February 5th, 2007
Here's the part where I tell you who I am and why I'm here. But first, who I'm not: I am not the songwriting Joe Hill who fought for union rights in the Depression-era west before being executed by firing squad, after a court found him guilty of murder on circumstantial evidence. I have, however, read a good novel about him. I am also not the Joe Hill who wrote a book of poetry called Surviving. My own poetry has never been collected, for two good reasons: (a) there isn't much of it, and (b) what there is, isn't pretty. Let me prove it to you. Here's one I wrote about a year ago:
A Hunter Named Dick
There once was a hunter named Dick
Who squeezed off a shot with his prick.
He just missed the birds
As I'm sure that you've heard
Though the news dropped the story by six.
See what I mean? Good thing I mostly stick with prose, right?
Okay, on to who I am: I'm a writer of short stories, the occasional comic book, the infrequent unproduced screenplay, a new novel called Heart-Shaped Box, and now, for the next week, this blog. Heart-Shaped Box is a scary story about the internet... specifically, about a guy who buys a ghost online, and what happens to him after UPS delivers it. Lots more about it over on my website. Okay: blatantly self-promotional moment over and done.
Just now I'm contemplating a scary internet story of a very different kind — a young writer is faced with the challenge of composing a blog entry every day, and is forced to confront the fact that he has very little to write about. Maybe we should go back to poetry. Here's another one:
He has a divorce,
He has a plow on the front of his truck
a GMC, one in a
series of pick-ups he's owned:
trucks with rusted chains on the tires,
trucks with dirt-caked shovels
clanging thisaway and that in the bed,
trucks with deer rifles racked in the cab
and deer heaped in the back,
a stink on them like wet coats piled at a party.
When it snows he drives restlessly,
thinking of friends, and old people
he can plow out for their thanks later
He drove his ex-wife to work, and that was
how she settled on her name for him,
soon everyone's name for him.
He has a new girlfriend now,
but what he really likes is to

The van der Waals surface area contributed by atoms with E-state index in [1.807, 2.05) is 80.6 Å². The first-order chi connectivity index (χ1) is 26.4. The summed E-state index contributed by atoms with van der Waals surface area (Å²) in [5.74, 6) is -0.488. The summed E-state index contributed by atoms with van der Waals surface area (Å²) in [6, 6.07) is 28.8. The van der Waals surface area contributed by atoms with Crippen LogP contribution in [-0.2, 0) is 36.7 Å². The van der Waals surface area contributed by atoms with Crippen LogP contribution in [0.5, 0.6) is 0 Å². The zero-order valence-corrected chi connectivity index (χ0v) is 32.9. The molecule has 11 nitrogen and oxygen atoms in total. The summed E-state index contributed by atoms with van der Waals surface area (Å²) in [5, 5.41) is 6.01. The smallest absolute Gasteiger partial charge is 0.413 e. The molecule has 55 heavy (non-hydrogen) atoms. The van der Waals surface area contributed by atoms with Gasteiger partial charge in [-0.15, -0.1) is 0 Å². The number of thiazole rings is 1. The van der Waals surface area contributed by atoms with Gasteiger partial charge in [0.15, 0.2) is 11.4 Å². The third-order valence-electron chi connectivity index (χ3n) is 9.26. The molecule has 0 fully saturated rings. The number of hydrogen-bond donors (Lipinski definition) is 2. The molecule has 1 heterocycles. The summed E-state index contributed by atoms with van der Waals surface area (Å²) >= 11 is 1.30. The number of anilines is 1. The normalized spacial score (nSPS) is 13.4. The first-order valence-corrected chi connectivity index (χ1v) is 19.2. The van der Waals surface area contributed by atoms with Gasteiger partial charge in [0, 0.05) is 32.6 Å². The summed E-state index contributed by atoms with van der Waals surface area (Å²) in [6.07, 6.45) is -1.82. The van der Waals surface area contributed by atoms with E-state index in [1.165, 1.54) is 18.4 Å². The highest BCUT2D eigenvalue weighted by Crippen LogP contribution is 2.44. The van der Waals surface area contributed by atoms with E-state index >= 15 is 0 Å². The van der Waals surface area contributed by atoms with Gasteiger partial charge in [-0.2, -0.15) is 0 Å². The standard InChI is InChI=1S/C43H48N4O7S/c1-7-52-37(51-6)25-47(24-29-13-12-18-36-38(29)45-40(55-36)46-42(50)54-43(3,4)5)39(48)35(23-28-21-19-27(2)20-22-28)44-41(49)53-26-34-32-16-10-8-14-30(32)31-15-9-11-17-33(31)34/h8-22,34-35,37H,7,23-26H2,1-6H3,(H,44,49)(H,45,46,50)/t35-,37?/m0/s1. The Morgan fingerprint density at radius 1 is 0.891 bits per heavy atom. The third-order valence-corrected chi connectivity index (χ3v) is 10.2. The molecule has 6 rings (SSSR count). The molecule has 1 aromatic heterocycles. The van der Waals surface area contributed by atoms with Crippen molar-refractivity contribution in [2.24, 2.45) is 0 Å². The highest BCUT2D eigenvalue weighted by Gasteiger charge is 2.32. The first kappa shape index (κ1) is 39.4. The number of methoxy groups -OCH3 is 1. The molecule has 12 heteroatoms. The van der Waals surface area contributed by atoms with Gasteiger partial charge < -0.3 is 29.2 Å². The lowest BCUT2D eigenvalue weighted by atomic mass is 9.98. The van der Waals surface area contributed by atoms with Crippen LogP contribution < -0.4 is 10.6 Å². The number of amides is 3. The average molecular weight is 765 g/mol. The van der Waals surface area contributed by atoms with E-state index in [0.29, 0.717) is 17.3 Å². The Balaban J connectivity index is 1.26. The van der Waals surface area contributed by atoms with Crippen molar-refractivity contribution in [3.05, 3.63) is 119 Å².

go to the high school without her
and watch his son wrestle,
or his daughter heave the
basketball twenty feet down court.
He likes to feel the bleachers
recklessly shimmying under him,
and to stamp his feet with everyone else.
He wrestled here,
passed the ball upcourt here,
feels the reverb of stamping feet in his blood.
He has scratch lottery tickets,
none of them winners,
in his glove compartment.
He has stiff canvas work gloves
in the glove compartment with them.
The tickets fall out whenever
he reaches for them.
He always puts the tickets back,
can't make himself throw them away
because you can do something with them,
mail them somewhere,
and you get a second chance to win.
Okay, so this daily blogging thing can be fun. Where else would I have the opportunity to regurgitate my old, unpublished poetry over innocent, unsuspecting bystanders? And admit it, that one was better than "A Hunter Named Dick." Although it does meander a bit. But if you can't meander in a poem, where can you meander? Oh yeah — in a blog.
Does the modern writer really need to keep a blog? I dunno. Like a lot of other things in writing, I think individual results will vary. There's no question the blog can be an enticing, entertaining form, which need not distract a writer from other (possibly better paying) work. I can think of at least two writers right off the top of my head who keep delightfully addictive blogs, and who also manage to produce a steady stream of vital fiction.
Clearly the form has a place in the modern literary firmament, and it's a great way for a writer to connect with readers who care about their work. Bu-u-u-ut... before you can have readers to care about your work, presumably there has to be some work to care about. I know of one writer who frequently makes the argument that these days, the conversation (the blog, the website, the message board) is more important than the content (ahem, fiction). But I still think the story comes first — until you have one that's interesting, or fun, or infuriating, or unexpected, or something, you don't have anything to talk about. Possibly some writers are better off focusing their efforts on the daily act of penning that short story, or novel — or even that poem — and keeping their blogging to only a few days out of the year... say maybe just five or so, for a great literary hub like Powells!
And along those lines, don't look now, but I think I feel another poem coming on:
Here I sit, my mind befogged.
Wanted to write a book, but only blogged.
Books mentioned in this post
Joe Hill is the author of Heart-Shaped Box: A Novel